8. Blister bans
    IMO, one obnoxious blister can ruin your entire hike, so I brought these just in case.
  9. Towel
    Out of the whole group, I probably brought the largest and heaviest towel (my quick dry microfiber Nomadix Camping Towel), but I wasn’t sure how the showers were arranged, and wanted to be able to cover up my whole body and dry off quickly to stay warm so I brought the whole thing and didn’t cut it. It packs down really small, and I kept it in my laptop sleeve so I have no regrets.
  10. Power bank
    I take a lot of photos and videos throughout my hikes with my phone, so I brought a mini rechargeable power bank with me to last me throughout my hikes.
  11. Travel power adapter
    You can charge your gear in the hostel hallways (and there is always one somewhere in every hostel on the W), but you’ll need a converter, or at least a usb cord to use the community power bank. I have a big universal adapter that I bought because I needed to use it in Europe and on this trip, but all you really need is a simple South American converter like the little one in this kit if you want to save a little space in your backpack.
  12. Mini first aid kit
    If you’re hiking with a guide, they’ll most likely have a first aid kit with them and won’t need this. I was paranoid about getting lost, so I brought a little one just in case.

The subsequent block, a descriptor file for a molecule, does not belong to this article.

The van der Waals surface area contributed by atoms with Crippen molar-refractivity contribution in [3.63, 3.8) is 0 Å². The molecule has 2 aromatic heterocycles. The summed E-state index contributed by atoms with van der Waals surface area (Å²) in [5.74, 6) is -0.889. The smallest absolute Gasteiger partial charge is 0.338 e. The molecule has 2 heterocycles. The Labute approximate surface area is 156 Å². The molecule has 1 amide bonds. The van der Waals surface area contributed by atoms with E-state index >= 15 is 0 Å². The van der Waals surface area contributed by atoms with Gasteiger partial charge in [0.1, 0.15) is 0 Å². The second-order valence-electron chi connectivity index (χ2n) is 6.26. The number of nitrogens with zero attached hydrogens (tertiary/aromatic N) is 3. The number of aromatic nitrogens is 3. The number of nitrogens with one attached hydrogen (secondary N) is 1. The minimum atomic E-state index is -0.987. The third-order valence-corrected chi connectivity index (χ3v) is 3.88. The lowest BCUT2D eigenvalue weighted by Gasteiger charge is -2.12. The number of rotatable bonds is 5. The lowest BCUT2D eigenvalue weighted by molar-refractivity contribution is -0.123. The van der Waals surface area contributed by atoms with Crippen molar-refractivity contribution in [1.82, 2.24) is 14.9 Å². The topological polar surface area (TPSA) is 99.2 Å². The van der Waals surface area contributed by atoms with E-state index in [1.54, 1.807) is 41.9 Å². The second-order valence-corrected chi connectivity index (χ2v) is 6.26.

1. Plastic ziplock bags
    If you’re like me, and horde all the complimentary ziplock bags from all your online orders like a squirrel–THIS IS YOUR TIME TO USE THEM! 😉 I organized all my things into ziplock bags to keep everything dry from the rain, and used empty ones to separate my clean and dirty clothes. I also used one to wash my laundry while I showered.


  1. DSLR Camera Body
    I shoot with a Canon 5D Mark IV, and brought this giant brick of a camera only because I didn’t get my new Canon EOS R in time, which is also a full frame DLSR but is MUCH smaller and lighter. Mirrorless camera systems are almost always smaller and lighter than standard DSLR systems, so if you have the budget to invest in them–bring a mirrorless system to reduce the space and weight to carry on a long trek like the W.
  2. Wide angle lens
    I love shooting with my Tamron 10-24 f3.5 (currently on sale for $200 off) when I want to get a lot in one shot. I used this the most when I was out in Banff, and expected to use it a lot in Patagonia.
  3. Zoom lens
    The most versatile lens I own, my Canon 24-70 f.2.8 L lens was what I had out the most on this hike. The low aperature setting it has, and its ability to zoom as far as 70mm allowed me to create a lot of depth in some of the photos where I didn’t need a huge landscape in one shot (like just a waterfall, or a creek)
  4. Prime portrait lens
    I brought this lens, because the aperature goes down to 1.4 which is great for Focus Stacking, when you want to get one image that has multiple focal points and lots of depth. I also wanted to get a few shots of my cousin and her boyfriend on this hike, so I brought my Canon 35mm prime 1.4 L lens , which I used to use a lot when I did a lot of food and portrait photography.